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Code Red or False Alarm?

We've all seen this movie before.

Patrick McDermott/Getty Images

Hey, Redskins fans!  We're a few days shy of the bye week, and you'll never guess what we're all discussing!

From Jay Gruden's status as a Kirk Cousins apologist, to accusations of a racial component to Cousins' job security and Robert Griffin III's treatment, the most common topic of conversation and consternation among Redskins observers is the quarterback position.


The introduction of the specter of racism is as unsurprising as it is flimsy.  But it's a nearly foolproof way to gin up controversy (and all-important CLICKS!!!): Even if there's little-to-no-evidence to support the accusation, the resulting backlash against it will become a story unto itself.  It's a can't-miss proposition!

Here, I don't think many folks sincerely believe there's racism at work.  I certainly don't.  However, I do understand why a few people might legitimately confuse the petty and seemingly gratuitous belittling of RGIII for something more sinister.  The disparate treatment of the two is very likely more about Cousins being a low-key personality perceived by Gruden as a "system" guy (Dalton Lite?) compared to drama magnet Griffin, who blossomed in a very different, now-extinct offense.

While I think most serious people can put the racism angle to bed, I also believe that there are real questions worth considering about the Redskins quarterback situation.

Specifically, does Kirk Cousins deserve to be starting after another multi-interception loss?  And how does Robert Griffin III fit into all of this—especially since he's now behind Colt McCoy on the depth chart?  Has Cousins really been that bad?  And, even if we all agree that Cousins hasn't been good, he's still an upgrade over RGIII, right?


As luck would have it, Cousins' 2015 season thus far and Robert Griffin's entire 2014 campaign include a similar number of snaps.  Let's compare!

Cousins (2015):  151/228 (66.2%), 1,420 yards, 6 TD (2.6%), 8 INT (3.5%), 77.4 rating.

Griffin (2014): 147/214 (68.7%), 1,694 yards, 4 TD (1.9%), 6 INT (2.8%), 86.9 rating.

Griffin had more yardage, a slightly higher completion percentage, and fewer interceptions than Cousins has this season.  On the other hand, Cousins has more touchdown passes.  However, Griffin's QB rating was nearly 10 points higher than Cousins' current mark.

What about yards per pass attempt?  It's the statistic that some football analysts—and coaches dating back to Don Coryell—consider the single most relevant measure of quarterback play.

Cousins doesn't fare well.  He's at 6.2 yards per pass attempt, while Griffin tallied a robust 7.9 yards per attempt last year.  Even taking into account "adjusted" yards per attempt, which factors in touchdowns and interceptions in an effort to be an even truer assessment of a passer's effectiveness, Griffin's advantage actually grows slightly, as he tops Cousins 7.0 to 5.2 in AY/A.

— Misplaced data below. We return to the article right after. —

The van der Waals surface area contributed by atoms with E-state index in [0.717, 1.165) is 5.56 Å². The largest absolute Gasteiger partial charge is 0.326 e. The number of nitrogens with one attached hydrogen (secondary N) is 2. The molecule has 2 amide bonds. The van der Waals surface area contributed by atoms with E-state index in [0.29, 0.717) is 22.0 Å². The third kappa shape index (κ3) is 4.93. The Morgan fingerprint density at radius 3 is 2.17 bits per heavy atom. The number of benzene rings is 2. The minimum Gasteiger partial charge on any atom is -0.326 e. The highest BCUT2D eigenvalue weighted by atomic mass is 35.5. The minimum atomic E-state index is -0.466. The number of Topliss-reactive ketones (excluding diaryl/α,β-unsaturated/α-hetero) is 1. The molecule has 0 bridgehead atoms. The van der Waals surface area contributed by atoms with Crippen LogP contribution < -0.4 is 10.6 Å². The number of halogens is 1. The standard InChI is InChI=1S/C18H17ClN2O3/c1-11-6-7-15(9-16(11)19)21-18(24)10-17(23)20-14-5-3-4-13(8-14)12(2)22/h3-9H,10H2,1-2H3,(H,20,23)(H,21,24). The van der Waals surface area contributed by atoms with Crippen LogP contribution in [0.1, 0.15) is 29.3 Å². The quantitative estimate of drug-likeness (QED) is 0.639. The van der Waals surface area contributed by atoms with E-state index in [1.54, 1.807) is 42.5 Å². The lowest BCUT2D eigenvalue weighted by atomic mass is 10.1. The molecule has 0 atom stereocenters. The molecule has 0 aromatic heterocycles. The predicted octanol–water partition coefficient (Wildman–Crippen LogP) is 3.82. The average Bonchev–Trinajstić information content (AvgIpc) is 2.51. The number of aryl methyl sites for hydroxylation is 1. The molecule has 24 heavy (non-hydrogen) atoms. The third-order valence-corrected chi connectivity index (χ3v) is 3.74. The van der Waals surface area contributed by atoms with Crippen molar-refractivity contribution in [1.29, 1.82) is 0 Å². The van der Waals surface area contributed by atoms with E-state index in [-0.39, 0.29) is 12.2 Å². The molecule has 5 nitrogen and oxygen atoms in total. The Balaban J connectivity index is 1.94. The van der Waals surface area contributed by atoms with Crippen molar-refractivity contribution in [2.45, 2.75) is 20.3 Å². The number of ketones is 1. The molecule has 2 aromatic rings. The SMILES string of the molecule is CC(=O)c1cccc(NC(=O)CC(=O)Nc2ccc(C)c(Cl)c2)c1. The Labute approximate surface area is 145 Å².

It's worth remembering that Griffin's play last year raised serious concerns about his future in Washington, if not his future as an NFL starting quarterback.  Granted, a lot of that had as much to do with the team losing as it did with the raw numbers Griffin put up—with those numbers and game outcomes obviously being intertwined to some extent.  Yet, Griffin's "bad" stats actually compare very favorably to what Cousins has done since taking over the starting job late in preseason.

But my point is not to say that Robert Griffin III should be the starting quarterback of the Redskins right now.  Rather, it's to highlight that, even taking an optimistic view, Cousins has been no better this year than Griffin was last year.  Objectively, a strong argument can be made that he's been worse.

The Redskins sit at 2-4, fortuitously still very much alive in the NFC East race.  Were it not for hopes kept alive by the mediocrity of the division, a quarterback switch may have already occurred.  As it stands, Cousins can stave off the voices calling for his benching with a decent performance and a victory over Tampa Bay on Sunday.

A loss to the Bucs at home and a 2-5 mark heading into the bye week (with the Patriots looming thereafter) probably means at least one big change will be in store for the Redskins before the end of October.  It's unclear whether that change would mean a new quarterback, or possibly even a new coach.

What is clear is that a game against below-average Tampa will go a long way toward determining the respective fates of Kirk Cousins, Jay Gruden, and Robert Griffin III.